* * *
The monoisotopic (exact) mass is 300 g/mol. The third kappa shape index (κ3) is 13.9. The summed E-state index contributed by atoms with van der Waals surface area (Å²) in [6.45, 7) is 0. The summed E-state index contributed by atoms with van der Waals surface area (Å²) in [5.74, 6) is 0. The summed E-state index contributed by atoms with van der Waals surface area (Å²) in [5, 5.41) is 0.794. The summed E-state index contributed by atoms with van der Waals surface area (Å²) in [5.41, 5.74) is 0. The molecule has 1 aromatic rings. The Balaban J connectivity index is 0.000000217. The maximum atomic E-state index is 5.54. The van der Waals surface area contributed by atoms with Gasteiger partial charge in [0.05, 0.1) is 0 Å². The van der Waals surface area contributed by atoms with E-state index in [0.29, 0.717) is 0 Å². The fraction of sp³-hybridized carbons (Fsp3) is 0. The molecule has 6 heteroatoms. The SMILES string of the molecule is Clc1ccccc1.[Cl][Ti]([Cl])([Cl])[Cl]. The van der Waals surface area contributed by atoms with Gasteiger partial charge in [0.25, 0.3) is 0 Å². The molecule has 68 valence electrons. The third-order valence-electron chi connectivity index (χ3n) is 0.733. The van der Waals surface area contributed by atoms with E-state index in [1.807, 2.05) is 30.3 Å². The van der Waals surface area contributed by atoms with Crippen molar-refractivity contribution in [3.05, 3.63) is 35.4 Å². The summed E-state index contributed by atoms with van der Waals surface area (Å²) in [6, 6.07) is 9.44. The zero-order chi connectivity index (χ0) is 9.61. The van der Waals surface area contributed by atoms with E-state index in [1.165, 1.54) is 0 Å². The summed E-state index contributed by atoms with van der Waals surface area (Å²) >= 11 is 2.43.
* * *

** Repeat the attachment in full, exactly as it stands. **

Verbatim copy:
The monoisotopic (exact) mass is 300 g/mol. The third kappa shape index (κ3) is 13.9. The summed E-state index contributed by atoms with van der Waals surface area (Å²) in [6.45, 7) is 0. The summed E-state index contributed by atoms with van der Waals surface area (Å²) in [5.74, 6) is 0. The summed E-state index contributed by atoms with van der Waals surface area (Å²) in [5, 5.41) is 0.794. The summed E-state index contributed by atoms with van der Waals surface area (Å²) in [5.41, 5.74) is 0. The molecule has 1 aromatic rings. The Balaban J connectivity index is 0.000000217. The maximum atomic E-state index is 5.54. The van der Waals surface area contributed by atoms with Gasteiger partial charge in [0.05, 0.1) is 0 Å². The van der Waals surface area contributed by atoms with E-state index in [0.29, 0.717) is 0 Å². The fraction of sp³-hybridized carbons (Fsp3) is 0. The molecule has 6 heteroatoms. The SMILES string of the molecule is Clc1ccccc1.[Cl][Ti]([Cl])([Cl])[Cl]. The van der Waals surface area contributed by atoms with Gasteiger partial charge in [0.25, 0.3) is 0 Å². The molecule has 68 valence electrons. The third-order valence-electron chi connectivity index (χ3n) is 0.733. The van der Waals surface area contributed by atoms with E-state index in [1.807, 2.05) is 30.3 Å². The van der Waals surface area contributed by atoms with Crippen molar-refractivity contribution in [3.05, 3.63) is 35.4 Å². The summed E-state index contributed by atoms with van der Waals surface area (Å²) in [6, 6.07) is 9.44. The zero-order chi connectivity index (χ0) is 9.61. The van der Waals surface area contributed by atoms with E-state index in [1.165, 1.54) is 0 Å². The summed E-state index contributed by atoms with van der Waals surface area (Å²) >= 11 is 2.43.